“Everybody wants to help, everybody wants to do right, but the question is, like, who’s gonna pay for it?” Combs added. “Who’s going to give the money or the resources or the grants or the whatever, to allow people to really do the work in a meaningful way?”
The biggest obstacle in providing ample support for survivors involves asking for additional resources from state elected officials, Brown said.
“We’re not convincing them that domestic violence is [bad], we’re just trying to convince them that it needs more resources,” Brown said. “Asking for more resources sometimes means that resources get taken away from other places, which, you know, if they take money away from health care or something that also impacts survivors.”
It is increasingly difficult to convince elected officials of survivors’ needs because many individuals prefer to keep the violence they encounter at home private, Brown added.
For Christian, not only does the city also fall short in its ability to properly educate the public on the underlying systems that enable intimate partner violence, but families and faith-based communities also must do a better job of explaining the complexities of IPV and community violence as well.
“We just solely focus on behavior and not look at what’s driving the behavior,” she said. “We don’t look at what’s undergirding these issues.”
LOOKING TOWARDS SOLUTIONS
With limited funding, agencies have their own initiatives and proposals for strengthening their services.
Brown hopes lawmakers more consistently prioritize funding for agencies like theirs and introduce legislation that protects the people they serve because the more funding they have, the more people they can support, she said.
“We’ve been here for over 45 years, you know, we plan to keep supporting as long as domestic violence exists, and we know that that’s going to be a struggle,” Brown said. “It’s not a one year issue, it’s not a ‘because of the pandemic’ issue, it’s a forever issue, and we need that support to continue.”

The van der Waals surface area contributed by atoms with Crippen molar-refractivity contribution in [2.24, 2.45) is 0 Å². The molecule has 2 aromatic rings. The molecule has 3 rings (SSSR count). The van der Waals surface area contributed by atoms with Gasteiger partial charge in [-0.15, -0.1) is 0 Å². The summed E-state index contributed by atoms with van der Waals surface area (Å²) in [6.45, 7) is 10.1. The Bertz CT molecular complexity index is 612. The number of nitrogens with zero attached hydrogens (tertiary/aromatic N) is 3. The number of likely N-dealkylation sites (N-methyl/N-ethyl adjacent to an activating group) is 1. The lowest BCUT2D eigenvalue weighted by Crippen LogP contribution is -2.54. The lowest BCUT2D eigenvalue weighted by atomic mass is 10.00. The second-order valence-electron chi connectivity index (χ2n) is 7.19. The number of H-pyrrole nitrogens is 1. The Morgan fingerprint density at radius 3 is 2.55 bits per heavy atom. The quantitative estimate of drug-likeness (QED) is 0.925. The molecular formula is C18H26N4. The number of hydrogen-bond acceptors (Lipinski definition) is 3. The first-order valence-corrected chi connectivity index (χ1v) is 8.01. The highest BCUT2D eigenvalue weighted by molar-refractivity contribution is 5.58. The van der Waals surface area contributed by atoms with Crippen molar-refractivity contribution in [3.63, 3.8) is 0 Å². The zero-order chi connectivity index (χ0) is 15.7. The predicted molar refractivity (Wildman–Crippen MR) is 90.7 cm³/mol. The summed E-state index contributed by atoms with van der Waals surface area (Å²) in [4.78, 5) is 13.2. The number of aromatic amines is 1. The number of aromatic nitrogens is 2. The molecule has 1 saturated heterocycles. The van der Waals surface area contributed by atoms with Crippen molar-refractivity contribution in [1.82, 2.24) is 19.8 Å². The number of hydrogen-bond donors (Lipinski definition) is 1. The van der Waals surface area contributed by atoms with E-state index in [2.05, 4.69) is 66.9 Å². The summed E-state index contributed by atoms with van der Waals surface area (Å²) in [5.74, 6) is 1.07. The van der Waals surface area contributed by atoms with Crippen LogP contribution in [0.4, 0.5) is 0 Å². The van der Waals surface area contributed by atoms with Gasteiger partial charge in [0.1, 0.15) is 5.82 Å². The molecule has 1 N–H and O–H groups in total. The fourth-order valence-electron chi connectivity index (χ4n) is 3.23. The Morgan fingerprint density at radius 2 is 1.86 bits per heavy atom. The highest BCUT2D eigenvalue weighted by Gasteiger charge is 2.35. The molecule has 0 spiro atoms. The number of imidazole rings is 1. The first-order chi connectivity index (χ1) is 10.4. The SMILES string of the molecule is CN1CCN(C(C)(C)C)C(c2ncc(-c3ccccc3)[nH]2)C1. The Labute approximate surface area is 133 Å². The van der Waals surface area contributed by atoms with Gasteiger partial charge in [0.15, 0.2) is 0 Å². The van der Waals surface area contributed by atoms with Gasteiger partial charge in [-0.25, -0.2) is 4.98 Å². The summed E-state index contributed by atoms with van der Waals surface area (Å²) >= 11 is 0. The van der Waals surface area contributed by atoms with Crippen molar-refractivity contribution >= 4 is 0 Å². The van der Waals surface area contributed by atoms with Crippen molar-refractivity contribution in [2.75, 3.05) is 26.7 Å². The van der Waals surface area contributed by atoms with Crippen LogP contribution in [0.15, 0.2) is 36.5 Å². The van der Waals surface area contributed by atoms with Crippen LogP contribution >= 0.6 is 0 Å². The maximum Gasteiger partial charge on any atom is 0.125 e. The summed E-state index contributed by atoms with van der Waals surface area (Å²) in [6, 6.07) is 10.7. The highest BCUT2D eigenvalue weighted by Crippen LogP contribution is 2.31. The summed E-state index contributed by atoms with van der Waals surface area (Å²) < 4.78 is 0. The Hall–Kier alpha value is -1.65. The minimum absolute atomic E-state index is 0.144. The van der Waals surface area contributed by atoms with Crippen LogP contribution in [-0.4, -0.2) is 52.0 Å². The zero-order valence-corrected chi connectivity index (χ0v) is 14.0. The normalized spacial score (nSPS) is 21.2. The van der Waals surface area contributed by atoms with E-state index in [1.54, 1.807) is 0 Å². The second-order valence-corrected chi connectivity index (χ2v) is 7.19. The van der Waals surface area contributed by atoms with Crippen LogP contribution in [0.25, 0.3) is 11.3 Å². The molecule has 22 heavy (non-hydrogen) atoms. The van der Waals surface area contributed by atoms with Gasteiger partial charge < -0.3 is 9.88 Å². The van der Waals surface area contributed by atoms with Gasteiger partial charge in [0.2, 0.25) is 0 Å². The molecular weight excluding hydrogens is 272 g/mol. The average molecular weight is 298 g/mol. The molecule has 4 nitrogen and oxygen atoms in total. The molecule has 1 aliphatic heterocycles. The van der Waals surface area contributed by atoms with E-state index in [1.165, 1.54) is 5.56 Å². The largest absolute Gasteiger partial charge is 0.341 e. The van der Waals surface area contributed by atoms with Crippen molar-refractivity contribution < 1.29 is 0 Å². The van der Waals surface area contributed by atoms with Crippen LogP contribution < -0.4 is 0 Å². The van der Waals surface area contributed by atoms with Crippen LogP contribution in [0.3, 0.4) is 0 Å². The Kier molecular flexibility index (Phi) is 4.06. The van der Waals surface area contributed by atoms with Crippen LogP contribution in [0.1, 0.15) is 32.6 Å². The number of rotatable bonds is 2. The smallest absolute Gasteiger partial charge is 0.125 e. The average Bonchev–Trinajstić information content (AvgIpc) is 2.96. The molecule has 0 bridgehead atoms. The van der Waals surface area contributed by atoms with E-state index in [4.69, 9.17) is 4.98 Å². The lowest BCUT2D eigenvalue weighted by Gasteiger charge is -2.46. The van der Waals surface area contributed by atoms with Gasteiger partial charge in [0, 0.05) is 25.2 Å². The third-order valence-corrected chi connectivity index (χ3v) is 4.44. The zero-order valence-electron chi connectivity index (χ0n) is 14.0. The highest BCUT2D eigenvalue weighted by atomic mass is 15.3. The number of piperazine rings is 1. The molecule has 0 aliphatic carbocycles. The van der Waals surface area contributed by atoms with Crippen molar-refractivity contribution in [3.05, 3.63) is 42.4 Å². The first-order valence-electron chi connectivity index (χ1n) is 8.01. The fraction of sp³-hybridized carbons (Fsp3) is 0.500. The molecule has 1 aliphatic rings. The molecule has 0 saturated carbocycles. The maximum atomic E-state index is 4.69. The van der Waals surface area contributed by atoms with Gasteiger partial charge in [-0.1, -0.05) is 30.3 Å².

In response to increased violence in the city, ODVS began domestic violence consultations at family shelters in collaboration with the Office of Homeless Services. While there hasn’t been a notable rise in violence in shelters, ODVS sought to offer this service to combat a potential spike.
Through discussions with community members and service providers alike, Combs found that the amount of resources and support victims have to choose from can be an overwhelming process without cohesiveness, she said.
“We all have a place in this space, but we have to organize it so we’re not really traumatizing people by just handing them 25 brochures and expecting them to figure out which one makes the most sense,” she said.
As a mental health professional, DeCarlo is frustrated with leaders asking people to simply put the guns down. She believes it’s important that the city continues investments in violence prevention groups and in the community. It will take awhile to solve the underlying issues that exacerbate violence, but the city shouldn’t give up if results aren’t seen immediately, she said.
“There are plenty of people who can tell you why this is happening and with the solutions, right, like, but you’re not willing to invest in them or to understand that they take time, right?” DeCarlo added.
The Temple News is a student affiliate of Broke in Philly, a collaborative reporting project on solutions to poverty and the city’s push towards economic mobility. This story is part of the series The Toll: The Roots and Costs of Gun Violence in Philadelphia.